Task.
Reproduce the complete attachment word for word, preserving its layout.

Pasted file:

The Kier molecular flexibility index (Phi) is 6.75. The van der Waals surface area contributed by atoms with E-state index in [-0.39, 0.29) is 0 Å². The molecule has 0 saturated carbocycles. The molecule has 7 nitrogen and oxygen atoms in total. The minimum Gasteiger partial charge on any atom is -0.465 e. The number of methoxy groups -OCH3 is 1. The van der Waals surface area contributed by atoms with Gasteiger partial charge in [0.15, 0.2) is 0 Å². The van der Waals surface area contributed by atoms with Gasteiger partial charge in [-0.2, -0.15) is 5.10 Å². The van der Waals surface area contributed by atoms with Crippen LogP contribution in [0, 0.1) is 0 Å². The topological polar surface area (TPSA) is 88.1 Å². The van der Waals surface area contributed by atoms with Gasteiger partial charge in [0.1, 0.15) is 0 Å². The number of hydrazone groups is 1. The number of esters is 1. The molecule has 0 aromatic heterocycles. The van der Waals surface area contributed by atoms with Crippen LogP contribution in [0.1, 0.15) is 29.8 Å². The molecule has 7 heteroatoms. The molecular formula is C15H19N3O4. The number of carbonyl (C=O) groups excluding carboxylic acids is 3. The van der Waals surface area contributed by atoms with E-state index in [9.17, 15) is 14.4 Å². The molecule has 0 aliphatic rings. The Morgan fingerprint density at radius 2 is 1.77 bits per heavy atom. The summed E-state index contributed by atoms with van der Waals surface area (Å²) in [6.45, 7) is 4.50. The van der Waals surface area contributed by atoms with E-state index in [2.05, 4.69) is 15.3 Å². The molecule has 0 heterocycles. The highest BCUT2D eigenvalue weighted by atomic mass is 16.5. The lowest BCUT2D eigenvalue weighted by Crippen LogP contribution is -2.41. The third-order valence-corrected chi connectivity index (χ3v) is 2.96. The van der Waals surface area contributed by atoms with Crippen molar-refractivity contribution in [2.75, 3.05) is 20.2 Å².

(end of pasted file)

The Kier molecular flexibility index (Phi) is 6.75. The van der Waals surface area contributed by atoms with E-state index in [-0.39, 0.29) is 0 Å². The molecule has 0 saturated carbocycles. The molecule has 7 nitrogen and oxygen atoms in total. The minimum Gasteiger partial charge on any atom is -0.465 e. The number of methoxy groups -OCH3 is 1. The van der Waals surface area contributed by atoms with Gasteiger partial charge in [0.15, 0.2) is 0 Å². The van der Waals surface area contributed by atoms with Gasteiger partial charge in [-0.2, -0.15) is 5.10 Å². The van der Waals surface area contributed by atoms with Crippen LogP contribution in [0, 0.1) is 0 Å². The topological polar surface area (TPSA) is 88.1 Å². The van der Waals surface area contributed by atoms with Gasteiger partial charge in [0.1, 0.15) is 0 Å². The number of hydrazone groups is 1. The number of esters is 1. The molecule has 0 aromatic heterocycles. The van der Waals surface area contributed by atoms with Crippen LogP contribution in [0.1, 0.15) is 29.8 Å². The molecule has 7 heteroatoms. The molecular formula is C15H19N3O4. The number of carbonyl (C=O) groups excluding carboxylic acids is 3. The van der Waals surface area contributed by atoms with E-state index in [9.17, 15) is 14.4 Å². The molecule has 0 aliphatic rings. The Morgan fingerprint density at radius 2 is 1.77 bits per heavy atom. The summed E-state index contributed by atoms with van der Waals surface area (Å²) in [6.45, 7) is 4.50. The van der Waals surface area contributed by atoms with E-state index in [2.05, 4.69) is 15.3 Å². The molecule has 0 heterocycles. The highest BCUT2D eigenvalue weighted by atomic mass is 16.5. The lowest BCUT2D eigenvalue weighted by Crippen LogP contribution is -2.41. The third-order valence-corrected chi connectivity index (χ3v) is 2.96. The van der Waals surface area contributed by atoms with Crippen molar-refractivity contribution in [2.75, 3.05) is 20.2 Å².